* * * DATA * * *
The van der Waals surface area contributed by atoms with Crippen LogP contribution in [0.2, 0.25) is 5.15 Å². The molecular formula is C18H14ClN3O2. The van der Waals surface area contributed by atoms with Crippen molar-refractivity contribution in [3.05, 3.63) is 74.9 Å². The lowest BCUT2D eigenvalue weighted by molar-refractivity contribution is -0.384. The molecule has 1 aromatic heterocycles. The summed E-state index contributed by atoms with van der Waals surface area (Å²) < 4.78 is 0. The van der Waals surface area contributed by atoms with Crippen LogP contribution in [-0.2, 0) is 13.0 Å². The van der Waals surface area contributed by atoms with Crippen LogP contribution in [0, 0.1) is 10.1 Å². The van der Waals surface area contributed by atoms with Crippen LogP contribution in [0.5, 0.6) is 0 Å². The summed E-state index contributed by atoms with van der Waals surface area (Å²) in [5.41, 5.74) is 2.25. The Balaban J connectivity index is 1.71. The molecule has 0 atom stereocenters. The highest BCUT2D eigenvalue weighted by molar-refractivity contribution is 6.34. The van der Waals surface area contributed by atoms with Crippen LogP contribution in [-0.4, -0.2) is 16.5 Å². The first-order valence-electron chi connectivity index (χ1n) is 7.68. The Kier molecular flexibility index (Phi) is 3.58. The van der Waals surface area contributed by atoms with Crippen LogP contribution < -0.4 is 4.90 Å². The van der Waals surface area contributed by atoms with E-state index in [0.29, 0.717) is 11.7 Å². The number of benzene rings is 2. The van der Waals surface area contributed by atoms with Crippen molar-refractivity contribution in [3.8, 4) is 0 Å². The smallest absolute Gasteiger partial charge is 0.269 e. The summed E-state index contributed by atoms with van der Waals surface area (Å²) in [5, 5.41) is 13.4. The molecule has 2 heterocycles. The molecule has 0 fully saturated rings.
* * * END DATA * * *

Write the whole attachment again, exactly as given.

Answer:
The van der Waals surface area contributed by atoms with Crippen LogP contribution in [0.2, 0.25) is 5.15 Å². The molecular formula is C18H14ClN3O2. The van der Waals surface area contributed by atoms with Crippen molar-refractivity contribution in [3.05, 3.63) is 74.9 Å². The lowest BCUT2D eigenvalue weighted by molar-refractivity contribution is -0.384. The molecule has 1 aromatic heterocycles. The summed E-state index contributed by atoms with van der Waals surface area (Å²) < 4.78 is 0. The van der Waals surface area contributed by atoms with Crippen LogP contribution in [-0.2, 0) is 13.0 Å². The van der Waals surface area contributed by atoms with Crippen LogP contribution in [0, 0.1) is 10.1 Å². The van der Waals surface area contributed by atoms with Crippen LogP contribution in [0.5, 0.6) is 0 Å². The summed E-state index contributed by atoms with van der Waals surface area (Å²) in [5.41, 5.74) is 2.25. The Balaban J connectivity index is 1.71. The molecule has 0 atom stereocenters. The highest BCUT2D eigenvalue weighted by molar-refractivity contribution is 6.34. The van der Waals surface area contributed by atoms with Crippen LogP contribution in [-0.4, -0.2) is 16.5 Å². The first-order valence-electron chi connectivity index (χ1n) is 7.68. The Kier molecular flexibility index (Phi) is 3.58. The van der Waals surface area contributed by atoms with Crippen LogP contribution < -0.4 is 4.90 Å². The van der Waals surface area contributed by atoms with E-state index in [0.29, 0.717) is 11.7 Å². The number of benzene rings is 2. The van der Waals surface area contributed by atoms with Crippen molar-refractivity contribution in [3.8, 4) is 0 Å². The smallest absolute Gasteiger partial charge is 0.269 e. The summed E-state index contributed by atoms with van der Waals surface area (Å²) in [5, 5.41) is 13.4. The molecule has 2 heterocycles. The molecule has 0 fully saturated rings.